The Wall Street Journal tops its world-wide newsbox with Libya's offer of $2.7 billion to the families of the 270 victims of Pam Am 103, which was bombed out of the sky in 1988. Libya did not take responsibility for the bombing and said that about half the payment is contingent on the U.S. ending economic sanctions and taking Libya off its list of terror-supporting states. The State Department said the U.S. hasn't signed on to the deal. The New York Times leads with word that the Supreme Court, in an expansion of states' rights, ruled yesterday that states are immune to complaints that private citizens might bring before federal agencies. The ruling was decided by a 5-to-4 margin. The Los Angeles Times leads with word that al-Qaida operatives recorded on an Italian police wiretap before Sept. 11 may have made reference to the impending World Trade Center attacks. The Washington Post leads with news, also fronted by the NYT and LAT, that the FBI is set to announce a major reorganization today, beefing up its terrorism units and centralizing those operations. The NYT calls it "the transformation of a law enforcement agency into what will be at its core a domestic intelligence agency." USA Today's lead reports, "Al-Qaida and Taliban members are helping organize a terror campaign in Kashmir to foment conflict between India and Pakistan, U.S. intelligence officials and foreign diplomats say." The paper points out that the U.S. has yet to "conclusively link" either group to specific acts in Kashmir. USAT says,"A link between al-Qaida and Kashmiri militants would pose an awkward problem for the U.S." by making it tough for the U.S. to "remain neutral in the India-Pakistan dispute."
(As Today's Papers understands it, al-Qaida has long had links to Kashmiri militants and has event sent some fighters there over the years.)
Regarding Libya's Pan Am 103 offer, the WSJ notes, "U.S. oil corporations and other companies eyeing the oil-rich North African nation are expected to weigh in on [Libya's] behalf." Last year, a Libyan intelligence agent was convicted in the airliner bombing. A few months ago, USAT said that Libya was considering offering a deal.
Everybody goes high with word that Palestinian gunmen snuck into an Israeli settlement near Nablus and murdered three teen-age students. Also yesterday, Palestinian gunmen ambushed a car, killing one Israeli.
As the papers emphasize, Israel is considering building a security fence along long portions of the West Bank's border and is already building one around some of Jerusalem.
Meanwhile, Israeli soldiers raided, among other places, Jenin's refugee camp.
According to the WP, "The Israeli military chief of staff said that the Palestinians have 'rehabilitated' what he called their terrorist infrastructure in at least four cities: Nablus, Jenin, Ramallah and Bethlehem."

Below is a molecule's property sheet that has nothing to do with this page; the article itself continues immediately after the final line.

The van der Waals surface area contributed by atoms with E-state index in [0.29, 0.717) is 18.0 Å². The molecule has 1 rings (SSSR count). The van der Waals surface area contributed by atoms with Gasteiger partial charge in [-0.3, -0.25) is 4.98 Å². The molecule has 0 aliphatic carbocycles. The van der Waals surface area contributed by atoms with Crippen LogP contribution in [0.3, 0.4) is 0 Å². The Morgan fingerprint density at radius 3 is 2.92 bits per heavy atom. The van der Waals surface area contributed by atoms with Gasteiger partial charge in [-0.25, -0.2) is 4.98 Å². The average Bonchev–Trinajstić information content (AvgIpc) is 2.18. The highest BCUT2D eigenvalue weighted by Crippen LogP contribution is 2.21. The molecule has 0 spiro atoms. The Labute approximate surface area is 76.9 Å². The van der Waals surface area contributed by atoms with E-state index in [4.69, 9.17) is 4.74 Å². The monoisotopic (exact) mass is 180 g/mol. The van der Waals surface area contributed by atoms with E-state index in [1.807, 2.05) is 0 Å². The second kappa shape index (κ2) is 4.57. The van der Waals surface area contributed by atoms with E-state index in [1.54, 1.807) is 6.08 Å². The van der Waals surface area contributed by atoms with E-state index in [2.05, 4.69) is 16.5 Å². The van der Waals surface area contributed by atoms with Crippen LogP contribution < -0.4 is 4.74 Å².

The NYT notes an "emerging power struggle" among Palestinians. On one side are Arafat loyalists (often older, returned exiles), who now oppose further terror attacks. On the other side are "those who grew up [in the occupied territories] under the first armed uprising more than a decade ago." The paper notes that the latest Al Aqsa Martyrs Brigades communiqué claiming responsibility for a suicide bombing didn't have its usual Fatah stamp.
The papers all note critics' skepticism about the FBI's impending transformation. "Anything controlled by headquarters is destined to be utterly frustrated," one former G-man told the Post. Meanwhile, the NYT says that one critic pointed out, "Instead of 18 percent of the bureau's roughly 11,500 agents devoted to counterterrorism duties, it would be 22 percent."
The WP and NYT go inside with word that an FBI investigation two years ago into a suspected al-Qaida cell got fumbled because of a glitchly computer spying program. The software, dubbed Carnivore, was supposed to monitor only the al-Qaida e-mails. But it ended up picking up other people's communications, causing an FBI agent to throw out all the e-mails the program nabbed, including those from the suspected al-Qaida crew. The FBI says it's fixed the problem.
The WP fronts word that U.N. war crimes prosecutors have been giving the U.S. al-Qaida-related intel. Some in the U.N. told that the Post that they're worried that such assistance will undermine U.N. impartiality and make them look like the U.S.'s lackeys.
The LAT's lead on the Italian wiretaps that might have referenced Sept. 11 says, "One Justice Department official noted that a small cadre of U.S. intelligence experts might have been privy to the transcripts." The paper skips an important bit of context: According to wire reports, the Italian authorities only recently got around to transcribing and translating the recordings.
The NYT goes inside with a "rare interview" with a top, unnamed Pakistani intelligence official, who emphasized that contrary to U.S. officials' assertions (and the NYT's lead yesterday), al-Qaida leaders are not hanging around the border area in Pakistan. Rather, the official said, they've headed inland to major Pakistani cities.
The papers all note that NATO and Russia formally signed an agreement yesterday giving the sleeping bear a small say in some of the alliance's policies. Everybody also says that the deal doesn't give Russia full membership or veto-power.
The papers report that NBC announced that Tom Brokaw will step down as the anchor of its nightly newscast in 2004 and will be replaced by MSNBC anchor Brian Williams.
The WSJ's "Personal Journal" notices that the USPS's Priority Mail isn't too prioritized: "The latest post office statistics show that the typical Priority Mail shipment now takes more than half a day longer to reach its destination than first-class deliveries that cost as little as 34 cents."